By 1929, Stirling had begun suspecting that the artifacts emerging out of Mexico belonged to a time much earlier than attributed to the Olmecs. From the BAE, he directed excavations in fringes of the area thought to be Maya. He himself travelled in 1938 to the western margin and concentrated on the Tres Zapotes site. He noted the position of the colossal head - surrounded by four mounds - and the presence of a vast mound group in the area. He interested the National Geographic Society enough to be granted funds for excavation. This began a sixteen-year association with the site.
It was at Tres Zapotes in 1939 that Stirling found Stela C. The top half of the monument was missing but the bottom half produced a Long Count date of ?.188.8.131.52. If the first digit was a "7" then the date would correlate to 32 BCE, a date considered by many to be too early for a Mesoamerican civilization. An "8" would mean a date of 363 CE. The Stirlings opted for the earlier date, to the consternation of many in the archaeological community.
They were proven correct in 1970, when the top half of Stela C was discovered, and the earlier date of 184.108.40.206.18, or 32 BCE, was confirmed.
He also led the first of several expeditions to San Lorenzo Tenochtitlán (1938), La Venta (1939-40) and Cerro de las Mesas (1940-41). In 1941, Stirling unearthed a large carved stone monument in Izapa, which he labeled Stela 5.
Stirling was unable to return to La Venta until 1942, due to World War II. When he did, he was to excavate several important artifacts. He then left for Tuxtla Gutiérrez to attend a conference on the Maya and Olmec cultures, one that was to become a defining moment in modern ideas about the Olmec. It was here that Miguel Covarrubias and Dr. Alfonso Caso first presented the case for the Olmec culture as being the "mother culture" of Mesoamerica, pre-dating even the Maya. Stirling supported their hypothesis, as he did Covarrubias in his interpretation of Olmec art. For example, Monument 1 at Río Chiquito and Monument 3 at Potrero Nuevo were, according to Stirling, the mythological union of a jaguar and a woman that produced "almost jaguar children".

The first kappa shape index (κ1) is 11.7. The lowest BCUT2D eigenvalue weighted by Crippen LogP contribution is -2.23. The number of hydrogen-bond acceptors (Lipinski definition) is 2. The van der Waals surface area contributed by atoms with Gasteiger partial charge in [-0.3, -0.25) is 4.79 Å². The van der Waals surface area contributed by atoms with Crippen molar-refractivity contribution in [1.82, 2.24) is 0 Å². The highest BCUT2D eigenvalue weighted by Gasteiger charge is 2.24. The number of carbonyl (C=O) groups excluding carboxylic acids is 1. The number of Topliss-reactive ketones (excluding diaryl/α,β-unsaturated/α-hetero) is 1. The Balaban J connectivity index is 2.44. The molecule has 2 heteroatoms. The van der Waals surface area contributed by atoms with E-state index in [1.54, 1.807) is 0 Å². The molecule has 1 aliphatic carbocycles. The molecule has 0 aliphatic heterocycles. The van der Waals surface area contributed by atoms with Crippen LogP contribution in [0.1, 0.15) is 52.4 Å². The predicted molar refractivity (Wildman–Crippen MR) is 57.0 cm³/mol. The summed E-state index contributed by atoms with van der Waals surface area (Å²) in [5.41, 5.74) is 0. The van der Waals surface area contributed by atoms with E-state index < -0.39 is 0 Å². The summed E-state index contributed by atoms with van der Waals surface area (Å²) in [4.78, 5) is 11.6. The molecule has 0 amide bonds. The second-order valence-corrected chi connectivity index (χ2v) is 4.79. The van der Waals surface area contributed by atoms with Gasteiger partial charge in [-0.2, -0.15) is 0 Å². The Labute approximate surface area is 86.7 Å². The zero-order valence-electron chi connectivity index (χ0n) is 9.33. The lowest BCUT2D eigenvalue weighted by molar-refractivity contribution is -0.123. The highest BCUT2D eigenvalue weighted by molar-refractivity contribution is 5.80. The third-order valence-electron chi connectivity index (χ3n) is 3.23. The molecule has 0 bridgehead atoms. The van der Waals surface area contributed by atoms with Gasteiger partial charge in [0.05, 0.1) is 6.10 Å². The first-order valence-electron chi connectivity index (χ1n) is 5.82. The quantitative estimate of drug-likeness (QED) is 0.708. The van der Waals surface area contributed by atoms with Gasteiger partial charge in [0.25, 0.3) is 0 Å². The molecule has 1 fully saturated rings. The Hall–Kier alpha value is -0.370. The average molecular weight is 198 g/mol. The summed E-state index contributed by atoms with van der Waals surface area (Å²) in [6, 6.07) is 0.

Stirling began searching for links between Mesoamerican and South American cultures in Panama, Ecuador, and Costa Rica from 1948 to 1954. He was also the chief organizer of the seven-volume Handbook of South American Indians.
He conducted excavations in the Linea Vieja lowlands of Costa Rica in the 1960s. Concentrating on tombs, he dug at five sites between Siquirres and Guapiles, and published a series of C- 14 dates ranging from 1440 to 1470 CE, and arranged much of the pottery excavated in an approximate chronological sequence.
In the Sierra de Ameca between Ahualulco de Mercado and Ameca, Jalisco, a large number of stone spheres, many of which are almost perfectly spherical, can be found. Their generally spherical shape led people to suspect they were manmade stone balls, called petrospheres, created by an unknown culture. In 1967, Stirling examined these stone spheres in the field. As a result of this examination, he and his colleagues hypothesized that they were of geological origin. A later expedition and subsequent petrographic and other laboratory analyses of samples of the stone balls confirmed this suspicion. Their interpretation of the data collected in both field and laboratory is that these stone balls were formed by high temperature nucleation of glassy material within an ashfall tuff, as a result of tertiary volcanism.
Stirling was president of the Anthropological Society of Washington in 1934-1935 and vice president of the American Anthropological Association in 1935-36. He received the National Geographic Society's Franklyn L. Burr Award for meritorious service in 1939, 1941 (shared with his wife Marion) and 1958. He was also on the Ethnographic Board, which was the Smithsonian's effort to make its scientific research available to the military agencies during World War II.
After his retirement, Stirling was a Smithsonian research associate, a National Park Service collaborator, and member of the National Geographic Committee on Research and Exploration.
Stirling died in 1975, aged 78, after a period of illness associated with cancer.
Marion Stirling donated around 5000 volumes from his library to the Boundary End Archaeology Research Center (earlier the Center for Maya Research). They include a collection of scholarly pamphlets and reprints from the mid-19th century on, complete runs of the American Anthropologist (1881- ); American Antiquity (1935- ), Bulletins 1-200 and Annual Reports 1-48 of the Bureau of American Ethnology, and all the Anthropological Papers of the American Museum of Natural History.